Statistics suggest that nearly 2 million grandparents have either given up a job, reduced their hours or taken time off work to look after their grandchildren.

With the cost of childcare up by 27% over the last five years it is no surprise that there is an increasing reliance upon grandparents to step in. The poll Time to care: generation generosity under pressure found that nearly 40% of grandparents who look after grandchildren said they do so to allow a parent to return to work.

This can have it downside for the grandparent and can put undue pressure on precious financial resources but those looking after children under the age of 12 years could apply for National Insurance credits to boost their income in retirement. The positives are obvious. The grandparents naturally play a vital role in the child(ren)’s upbringing and this leads to a closer bond between the grandparents and their grandchildren. What happens then when the children parent’s separate and relationships unsurprisingly become strained? For those who find themselves increasingly excluded from the child(ren)’s new routines what can be done to ensure their close bond with the child(ren) is not affected?

It is a sad reality, and often a great surprise to many, that Grandparents do not have ‘legal rights’ in respect of their grandchildren. That does not mean to say that Grandparents cannot acquire rights to spend time with their grandchildren or even to become full time carers where the child(ren)’s parents are, for whatever reason, incapable.

Often, a simple letter, email or even quick call to the parent who appears to have reduced the time spent between grandparent and child(ren) could open lines of communication. It has to be remembered that the parents will be coming to terms with their separation and the fear that comes with that, and quite simply it may be that the important role of the grandparents has been overlooked.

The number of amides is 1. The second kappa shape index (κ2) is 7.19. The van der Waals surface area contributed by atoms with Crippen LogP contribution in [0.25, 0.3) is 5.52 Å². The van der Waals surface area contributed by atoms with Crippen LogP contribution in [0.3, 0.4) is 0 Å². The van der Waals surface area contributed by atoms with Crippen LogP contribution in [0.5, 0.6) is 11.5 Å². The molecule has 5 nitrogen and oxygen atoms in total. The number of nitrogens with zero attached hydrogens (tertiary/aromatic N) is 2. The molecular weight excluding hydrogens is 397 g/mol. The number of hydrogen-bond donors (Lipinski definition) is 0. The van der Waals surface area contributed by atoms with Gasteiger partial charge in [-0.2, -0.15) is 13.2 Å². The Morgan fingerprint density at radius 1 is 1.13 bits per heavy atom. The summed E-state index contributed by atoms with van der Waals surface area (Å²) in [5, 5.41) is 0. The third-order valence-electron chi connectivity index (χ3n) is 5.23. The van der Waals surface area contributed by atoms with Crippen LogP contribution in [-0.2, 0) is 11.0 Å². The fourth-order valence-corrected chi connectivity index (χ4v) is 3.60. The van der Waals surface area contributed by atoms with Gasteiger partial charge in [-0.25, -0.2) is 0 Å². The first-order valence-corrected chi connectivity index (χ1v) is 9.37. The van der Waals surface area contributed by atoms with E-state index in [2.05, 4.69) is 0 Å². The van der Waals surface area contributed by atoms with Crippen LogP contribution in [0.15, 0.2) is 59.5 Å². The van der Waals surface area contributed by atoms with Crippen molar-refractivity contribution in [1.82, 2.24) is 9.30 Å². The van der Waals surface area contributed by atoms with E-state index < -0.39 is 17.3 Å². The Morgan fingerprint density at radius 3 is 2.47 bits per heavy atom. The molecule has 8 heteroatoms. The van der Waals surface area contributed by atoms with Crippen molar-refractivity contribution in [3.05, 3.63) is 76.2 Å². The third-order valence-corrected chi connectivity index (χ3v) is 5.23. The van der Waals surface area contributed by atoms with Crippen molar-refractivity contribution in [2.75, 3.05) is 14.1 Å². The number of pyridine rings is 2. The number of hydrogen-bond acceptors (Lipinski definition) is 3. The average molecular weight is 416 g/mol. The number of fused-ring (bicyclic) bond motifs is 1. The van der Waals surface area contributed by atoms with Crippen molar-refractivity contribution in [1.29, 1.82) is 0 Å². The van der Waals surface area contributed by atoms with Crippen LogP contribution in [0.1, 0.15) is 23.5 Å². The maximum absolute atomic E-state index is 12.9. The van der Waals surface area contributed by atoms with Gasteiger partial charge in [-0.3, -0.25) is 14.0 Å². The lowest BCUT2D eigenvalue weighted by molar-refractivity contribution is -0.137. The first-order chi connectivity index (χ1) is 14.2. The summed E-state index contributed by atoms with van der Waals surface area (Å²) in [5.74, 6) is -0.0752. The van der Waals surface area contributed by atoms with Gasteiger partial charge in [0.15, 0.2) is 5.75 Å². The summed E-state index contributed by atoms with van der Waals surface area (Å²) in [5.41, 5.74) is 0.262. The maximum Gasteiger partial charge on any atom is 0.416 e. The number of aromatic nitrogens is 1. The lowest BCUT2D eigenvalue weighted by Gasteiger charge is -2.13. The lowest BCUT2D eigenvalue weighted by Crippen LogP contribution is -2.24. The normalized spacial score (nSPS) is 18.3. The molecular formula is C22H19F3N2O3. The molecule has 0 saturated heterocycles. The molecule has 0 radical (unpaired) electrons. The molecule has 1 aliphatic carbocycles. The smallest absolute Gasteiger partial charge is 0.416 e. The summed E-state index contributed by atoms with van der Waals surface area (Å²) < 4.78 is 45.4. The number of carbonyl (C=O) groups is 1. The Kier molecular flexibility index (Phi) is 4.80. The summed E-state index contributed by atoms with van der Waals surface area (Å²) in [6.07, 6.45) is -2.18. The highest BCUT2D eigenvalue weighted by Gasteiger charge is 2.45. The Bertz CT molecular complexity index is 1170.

Mediation can be a huge help for families battling these issues and can assist negotiations which ultimately lead to an agreement being reached but what if mediation is not an option or mediation breaks down?

The court has a fairly wide range of powers when it comes to deciding how children should spend their time and with whom. Arrangements are however only ordered if they are considered to be in the child(ren)’s best interests. Assuming there are no risks posed to the child in seeing the grandparent it is arguable that to maintain a relationship with a grandparent is undoubtedly in a child(ren)’s best interests.

Grandparents do not have an automatic legal right to have their application to spend time with a child heard by the court and do need to seek the court’s permission to make the application in the first instance, save for in certain limited circumstances usually where the child is already living with them. When deciding whether or not to grant permission the court considers:

1. The nature of the proposed application;
2. The applicant’s connection to the child;
3. Any risk there might be of the proposed application disrupting the child’s life to such an extent that the child would be harmed by it;
4. Where the child is cared for by the local authority:
i. The authority’s plan’s for the child’s future; and
ii. The wishes and feelings of the child’s parents

In most cases permission of the Court is granted and the Court will then proceed with the substantive application regarding the time the child spends with his/her grandparents.

The court process can be a fairly tricky one to navigate and so it is advisable to seek some guidance from a trained solicitor beforehand.

Legal Aid is still available for these court applications but only in limited circumstances, namely the grandparent can prove themselves to be or that they are at risk of being a victim of domestic abuse from the parent in the case and that their financial circumstances meet the criteria set out by the Legal Aid Agency. Solicitors who are part of the Legal Aid franchise will be able to provide you with a free assessment of eligibility.

If you would like further advice on how to protect your important role as a grandparent please feel free to contact Jennifer McNeil who is an accredited Resolution family law specialist on 0116 201 8566.

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